Professor Grebo claimed somewhat ironically that in BiH no one knows who is left, center or right, but everyone knows who is a Croat, a Serb or a Bosniak, and that no normal or rational conception of state organisation or normal life is possible in that sort of environment.

Boro Kontić

While researching the political, intellectual and public life of the Sarajevo law professor Zdravko Grebo, for the purposes of a book about his life, I tried, among other things, to make sense of his resignation from the Central Committee of the Union of Communists of Yugoslavia in July 1989. Professor Grebo was the first person who, in the seventy-year history of this party, voluntarily retired from the top of the pyramid of power. One of the reasons for his resignation, he said, was the fact that the party was lost in growing nationalism at the end of the 1980s. Then came that “many communists preferred their own nationalists to their closest, communist neighbours”. Grebo observed that nationalism in Yugoslavia was actually instrumentalized to “distract from the government’s inability to solve important social problems”.

In short, the reason for Grebo leaving the only Yugoslavian party at the time was the fact that, from a left-wing party of several decades, in just a few months it enthusiastically absorbed nationalism, the undoubted characteristic of the right. A few months later, following the election campaign for the first multi-party elections in Bosnia and Herzegovina, Grebo warned that it was “insane, because you don’t know who is on the left and who is on the right.” The three  national parties, winners of these elections, were not right-wing and “they were not political parties either, so the question is, can they be classified as movements?”

Professor Grebo saw that the establishment of a normal political spectrum, with a left, a center and a right, was a crucial matter for the future of post-war BiH, because the establishment of a classic political division would mean the final end of the rule of three populist movements with a national determinants. Grebo understood the state’s problem was precisely the fact that people vote as members of ethnic groups, and not by choosing from a normal political spectrum that exists everywhere in the civilized world. He claimed, somewhat ironically, that that in BiH no one knows who is left, center or right, but everyone knows who is a Croat, a Serb or a Bosniak, and that “no normal or rational conception of state organisation or normal life is possible in that sort of environment. This is because political programs are photocopies of a liberal-democratic template, which inevitably means that the offer, in fact, does not meaningfully obligate the offeror”.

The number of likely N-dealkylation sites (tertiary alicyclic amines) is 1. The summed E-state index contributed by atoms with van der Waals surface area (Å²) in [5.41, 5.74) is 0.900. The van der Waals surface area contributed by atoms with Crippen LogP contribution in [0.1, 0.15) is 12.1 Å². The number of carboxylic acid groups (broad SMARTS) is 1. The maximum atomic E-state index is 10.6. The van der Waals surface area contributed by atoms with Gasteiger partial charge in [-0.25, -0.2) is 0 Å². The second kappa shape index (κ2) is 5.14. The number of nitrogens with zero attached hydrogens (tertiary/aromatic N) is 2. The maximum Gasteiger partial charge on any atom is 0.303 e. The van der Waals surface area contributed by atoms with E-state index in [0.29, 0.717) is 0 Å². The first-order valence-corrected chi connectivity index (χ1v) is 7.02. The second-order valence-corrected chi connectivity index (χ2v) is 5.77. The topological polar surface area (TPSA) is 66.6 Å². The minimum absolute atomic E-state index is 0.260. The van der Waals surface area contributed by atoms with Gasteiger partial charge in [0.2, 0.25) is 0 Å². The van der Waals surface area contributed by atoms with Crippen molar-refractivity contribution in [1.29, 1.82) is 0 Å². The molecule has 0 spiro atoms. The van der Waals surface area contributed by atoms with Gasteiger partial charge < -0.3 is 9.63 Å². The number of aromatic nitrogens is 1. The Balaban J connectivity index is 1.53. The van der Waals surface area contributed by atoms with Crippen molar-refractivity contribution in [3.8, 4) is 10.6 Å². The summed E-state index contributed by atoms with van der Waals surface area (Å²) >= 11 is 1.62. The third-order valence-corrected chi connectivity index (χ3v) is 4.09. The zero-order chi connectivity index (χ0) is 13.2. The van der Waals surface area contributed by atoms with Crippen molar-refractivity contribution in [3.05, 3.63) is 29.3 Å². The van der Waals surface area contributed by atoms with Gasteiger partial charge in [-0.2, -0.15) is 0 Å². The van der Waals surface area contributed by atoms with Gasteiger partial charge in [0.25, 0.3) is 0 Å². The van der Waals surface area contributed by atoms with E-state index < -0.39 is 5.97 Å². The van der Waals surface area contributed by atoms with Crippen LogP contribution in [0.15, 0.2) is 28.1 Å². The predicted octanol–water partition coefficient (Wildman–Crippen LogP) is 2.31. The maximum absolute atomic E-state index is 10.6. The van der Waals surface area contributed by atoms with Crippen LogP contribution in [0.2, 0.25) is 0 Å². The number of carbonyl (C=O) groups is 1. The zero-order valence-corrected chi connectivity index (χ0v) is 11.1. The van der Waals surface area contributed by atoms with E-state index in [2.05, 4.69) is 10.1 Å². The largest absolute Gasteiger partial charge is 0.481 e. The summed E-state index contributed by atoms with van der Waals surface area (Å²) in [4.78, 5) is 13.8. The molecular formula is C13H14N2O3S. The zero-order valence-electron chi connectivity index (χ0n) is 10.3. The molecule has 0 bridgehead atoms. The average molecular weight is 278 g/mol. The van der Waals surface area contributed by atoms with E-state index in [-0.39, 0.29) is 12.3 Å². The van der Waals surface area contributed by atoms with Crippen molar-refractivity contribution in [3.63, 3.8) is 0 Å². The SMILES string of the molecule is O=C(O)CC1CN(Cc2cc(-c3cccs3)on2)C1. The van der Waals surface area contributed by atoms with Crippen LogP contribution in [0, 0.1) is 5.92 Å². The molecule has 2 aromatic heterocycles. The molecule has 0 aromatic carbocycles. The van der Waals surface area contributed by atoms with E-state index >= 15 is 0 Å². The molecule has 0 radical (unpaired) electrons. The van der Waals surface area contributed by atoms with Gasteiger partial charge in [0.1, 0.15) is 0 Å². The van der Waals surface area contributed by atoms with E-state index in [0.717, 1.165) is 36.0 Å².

A couple of decades have passed since this time that I am evoking, but nothing has changed on the political front over here. Everything is still measured only from a national perspective. In October 2016, the Assembly of Republika Srpska in Banja Luka awarded ceremonial Charters to the founders, for the occasion of the 25th anniversary of the first session of this Assembly. Among them, Radovan Karadzic, Biljana Plavsic and Momcilo Krajisnik, who have since been legally convicted of the most serious war crimes. This was also condemned by international representatives who assessed the event as “an unacceptable practice in the modern and civilized world and outside the scope of European values”. Political attempts to withdraw this decision, and to take away the charters with decorations from war criminals, lasted for several years.

Tired of a fruitless wait, High Representative Valentin Incko gave the National Assembly of the RS a three-month deadline to take away the charters with decorations awarded to legally convicted war criminals. He elaborated on his request by saying that “their actions during the armed conflict shocked the world and caused unimaginable human suffering.”

At the end of the three-month deadline, the RS Assembly, with consent of all parties ranging from the left to the far right, unanimously rejected the High Representative’s request. This was the introduction to a major crisis in the political life of BiH, which is still ongoing. But none of the political representatives from the RS mentioned that all that was needed was to change one uncivilized decision. For all politicians, even though “on paper” they span from the left to the right, there is only one culprit: the International Community.

This example shows that our story of the left, center and right seems hopeless.


Boro Kontić is a long-time journalist, documentarian, director of the Sarajevo Media Center